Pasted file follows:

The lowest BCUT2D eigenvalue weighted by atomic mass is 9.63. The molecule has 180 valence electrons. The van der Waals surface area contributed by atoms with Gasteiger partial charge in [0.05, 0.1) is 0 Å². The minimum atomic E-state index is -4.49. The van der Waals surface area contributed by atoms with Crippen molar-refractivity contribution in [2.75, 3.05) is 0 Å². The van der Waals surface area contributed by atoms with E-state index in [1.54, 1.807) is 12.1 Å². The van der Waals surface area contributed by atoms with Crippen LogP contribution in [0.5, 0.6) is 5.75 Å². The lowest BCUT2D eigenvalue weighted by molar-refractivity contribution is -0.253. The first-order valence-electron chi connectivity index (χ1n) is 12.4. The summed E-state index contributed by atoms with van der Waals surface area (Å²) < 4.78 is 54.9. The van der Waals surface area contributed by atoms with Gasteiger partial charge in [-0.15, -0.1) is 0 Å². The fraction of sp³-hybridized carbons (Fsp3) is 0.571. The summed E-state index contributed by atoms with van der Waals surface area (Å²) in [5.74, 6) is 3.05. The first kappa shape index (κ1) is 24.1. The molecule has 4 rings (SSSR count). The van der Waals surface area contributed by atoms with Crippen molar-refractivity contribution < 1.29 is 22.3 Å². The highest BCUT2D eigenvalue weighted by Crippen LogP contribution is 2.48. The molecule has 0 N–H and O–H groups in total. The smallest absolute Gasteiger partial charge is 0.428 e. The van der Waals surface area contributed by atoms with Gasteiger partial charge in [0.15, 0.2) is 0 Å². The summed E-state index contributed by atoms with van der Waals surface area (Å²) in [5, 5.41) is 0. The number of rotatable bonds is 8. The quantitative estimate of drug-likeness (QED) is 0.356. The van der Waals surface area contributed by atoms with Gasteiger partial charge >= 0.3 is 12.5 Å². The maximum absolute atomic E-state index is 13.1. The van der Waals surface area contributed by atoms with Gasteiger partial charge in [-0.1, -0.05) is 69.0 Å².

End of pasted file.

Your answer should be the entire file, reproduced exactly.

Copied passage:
The lowest BCUT2D eigenvalue weighted by atomic mass is 9.63. The molecule has 180 valence electrons. The van der Waals surface area contributed by atoms with Gasteiger partial charge in [0.05, 0.1) is 0 Å². The minimum atomic E-state index is -4.49. The van der Waals surface area contributed by atoms with Crippen molar-refractivity contribution in [2.75, 3.05) is 0 Å². The van der Waals surface area contributed by atoms with E-state index in [1.54, 1.807) is 12.1 Å². The van der Waals surface area contributed by atoms with Crippen LogP contribution in [0.5, 0.6) is 5.75 Å². The lowest BCUT2D eigenvalue weighted by molar-refractivity contribution is -0.253. The first-order valence-electron chi connectivity index (χ1n) is 12.4. The summed E-state index contributed by atoms with van der Waals surface area (Å²) < 4.78 is 54.9. The van der Waals surface area contributed by atoms with Gasteiger partial charge in [-0.15, -0.1) is 0 Å². The fraction of sp³-hybridized carbons (Fsp3) is 0.571. The summed E-state index contributed by atoms with van der Waals surface area (Å²) in [5.74, 6) is 3.05. The first kappa shape index (κ1) is 24.1. The molecule has 4 rings (SSSR count). The van der Waals surface area contributed by atoms with Crippen molar-refractivity contribution < 1.29 is 22.3 Å². The highest BCUT2D eigenvalue weighted by Crippen LogP contribution is 2.48. The molecule has 0 N–H and O–H groups in total. The smallest absolute Gasteiger partial charge is 0.428 e. The van der Waals surface area contributed by atoms with Gasteiger partial charge in [0.15, 0.2) is 0 Å². The summed E-state index contributed by atoms with van der Waals surface area (Å²) in [5, 5.41) is 0. The number of rotatable bonds is 8. The quantitative estimate of drug-likeness (QED) is 0.356. The van der Waals surface area contributed by atoms with Gasteiger partial charge >= 0.3 is 12.5 Å². The maximum absolute atomic E-state index is 13.1. The van der Waals surface area contributed by atoms with Gasteiger partial charge in [-0.1, -0.05) is 69.0 Å².